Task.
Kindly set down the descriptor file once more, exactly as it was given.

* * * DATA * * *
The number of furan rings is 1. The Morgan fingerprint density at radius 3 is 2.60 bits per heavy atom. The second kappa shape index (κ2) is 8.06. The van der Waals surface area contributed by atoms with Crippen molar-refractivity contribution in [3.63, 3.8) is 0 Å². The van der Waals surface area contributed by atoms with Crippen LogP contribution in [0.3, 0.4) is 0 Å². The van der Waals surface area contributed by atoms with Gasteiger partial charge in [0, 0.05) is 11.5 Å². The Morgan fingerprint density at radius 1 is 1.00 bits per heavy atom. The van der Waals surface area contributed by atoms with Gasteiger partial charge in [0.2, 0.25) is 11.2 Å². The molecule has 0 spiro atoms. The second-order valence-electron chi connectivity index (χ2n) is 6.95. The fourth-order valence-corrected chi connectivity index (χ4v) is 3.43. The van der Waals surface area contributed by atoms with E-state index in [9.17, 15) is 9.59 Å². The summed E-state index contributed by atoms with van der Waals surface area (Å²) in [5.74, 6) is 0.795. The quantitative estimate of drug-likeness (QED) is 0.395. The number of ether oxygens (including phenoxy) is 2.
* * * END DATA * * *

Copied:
The number of furan rings is 1. The Morgan fingerprint density at radius 3 is 2.60 bits per heavy atom. The second kappa shape index (κ2) is 8.06. The van der Waals surface area contributed by atoms with Crippen molar-refractivity contribution in [3.63, 3.8) is 0 Å². The van der Waals surface area contributed by atoms with Crippen LogP contribution in [0.3, 0.4) is 0 Å². The van der Waals surface area contributed by atoms with Gasteiger partial charge in [0, 0.05) is 11.5 Å². The Morgan fingerprint density at radius 1 is 1.00 bits per heavy atom. The van der Waals surface area contributed by atoms with Gasteiger partial charge in [0.2, 0.25) is 11.2 Å². The molecule has 0 spiro atoms. The second-order valence-electron chi connectivity index (χ2n) is 6.95. The fourth-order valence-corrected chi connectivity index (χ4v) is 3.43. The van der Waals surface area contributed by atoms with E-state index in [9.17, 15) is 9.59 Å². The summed E-state index contributed by atoms with van der Waals surface area (Å²) in [5.74, 6) is 0.795. The quantitative estimate of drug-likeness (QED) is 0.395. The number of ether oxygens (including phenoxy) is 2.